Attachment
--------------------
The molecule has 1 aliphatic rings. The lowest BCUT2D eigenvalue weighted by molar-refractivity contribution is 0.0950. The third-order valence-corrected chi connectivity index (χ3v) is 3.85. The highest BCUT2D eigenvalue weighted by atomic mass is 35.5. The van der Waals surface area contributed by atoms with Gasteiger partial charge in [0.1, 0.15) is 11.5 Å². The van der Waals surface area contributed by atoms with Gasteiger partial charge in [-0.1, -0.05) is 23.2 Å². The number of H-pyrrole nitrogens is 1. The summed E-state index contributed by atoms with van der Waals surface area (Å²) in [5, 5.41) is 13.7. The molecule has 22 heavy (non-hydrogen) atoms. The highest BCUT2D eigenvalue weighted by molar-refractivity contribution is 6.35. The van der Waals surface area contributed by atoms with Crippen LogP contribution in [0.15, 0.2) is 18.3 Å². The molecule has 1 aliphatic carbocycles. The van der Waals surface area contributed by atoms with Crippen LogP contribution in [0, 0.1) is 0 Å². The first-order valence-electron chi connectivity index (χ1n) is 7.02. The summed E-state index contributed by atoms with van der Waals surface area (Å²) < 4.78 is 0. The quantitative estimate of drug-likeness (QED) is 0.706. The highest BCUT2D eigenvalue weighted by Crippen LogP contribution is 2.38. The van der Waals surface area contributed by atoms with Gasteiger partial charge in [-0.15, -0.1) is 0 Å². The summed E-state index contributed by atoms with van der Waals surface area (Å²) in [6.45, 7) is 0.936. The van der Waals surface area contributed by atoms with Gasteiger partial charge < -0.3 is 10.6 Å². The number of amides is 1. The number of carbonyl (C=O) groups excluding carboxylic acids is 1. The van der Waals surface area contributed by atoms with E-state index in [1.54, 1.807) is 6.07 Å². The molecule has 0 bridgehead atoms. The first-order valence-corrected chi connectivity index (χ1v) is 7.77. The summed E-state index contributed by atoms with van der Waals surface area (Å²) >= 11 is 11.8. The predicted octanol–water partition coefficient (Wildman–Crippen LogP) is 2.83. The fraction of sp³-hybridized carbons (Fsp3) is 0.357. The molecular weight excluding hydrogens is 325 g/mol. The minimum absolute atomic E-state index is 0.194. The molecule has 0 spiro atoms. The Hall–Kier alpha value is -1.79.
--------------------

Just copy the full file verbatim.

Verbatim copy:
The molecule has 1 aliphatic rings. The lowest BCUT2D eigenvalue weighted by molar-refractivity contribution is 0.0950. The third-order valence-corrected chi connectivity index (χ3v) is 3.85. The highest BCUT2D eigenvalue weighted by atomic mass is 35.5. The van der Waals surface area contributed by atoms with Gasteiger partial charge in [0.1, 0.15) is 11.5 Å². The van der Waals surface area contributed by atoms with Gasteiger partial charge in [-0.1, -0.05) is 23.2 Å². The number of H-pyrrole nitrogens is 1. The summed E-state index contributed by atoms with van der Waals surface area (Å²) in [5, 5.41) is 13.7. The molecule has 22 heavy (non-hydrogen) atoms. The highest BCUT2D eigenvalue weighted by molar-refractivity contribution is 6.35. The van der Waals surface area contributed by atoms with Crippen LogP contribution in [0.15, 0.2) is 18.3 Å². The molecule has 1 aliphatic carbocycles. The van der Waals surface area contributed by atoms with Crippen LogP contribution in [0, 0.1) is 0 Å². The first-order valence-electron chi connectivity index (χ1n) is 7.02. The summed E-state index contributed by atoms with van der Waals surface area (Å²) < 4.78 is 0. The quantitative estimate of drug-likeness (QED) is 0.706. The highest BCUT2D eigenvalue weighted by Crippen LogP contribution is 2.38. The van der Waals surface area contributed by atoms with Gasteiger partial charge in [-0.15, -0.1) is 0 Å². The summed E-state index contributed by atoms with van der Waals surface area (Å²) in [6.45, 7) is 0.936. The van der Waals surface area contributed by atoms with Gasteiger partial charge < -0.3 is 10.6 Å². The number of amides is 1. The number of carbonyl (C=O) groups excluding carboxylic acids is 1. The van der Waals surface area contributed by atoms with E-state index in [1.54, 1.807) is 6.07 Å². The molecule has 0 bridgehead atoms. The first-order valence-corrected chi connectivity index (χ1v) is 7.77. The summed E-state index contributed by atoms with van der Waals surface area (Å²) >= 11 is 11.8. The predicted octanol–water partition coefficient (Wildman–Crippen LogP) is 2.83. The fraction of sp³-hybridized carbons (Fsp3) is 0.357. The molecular weight excluding hydrogens is 325 g/mol. The minimum absolute atomic E-state index is 0.194. The molecule has 0 spiro atoms. The Hall–Kier alpha value is -1.79.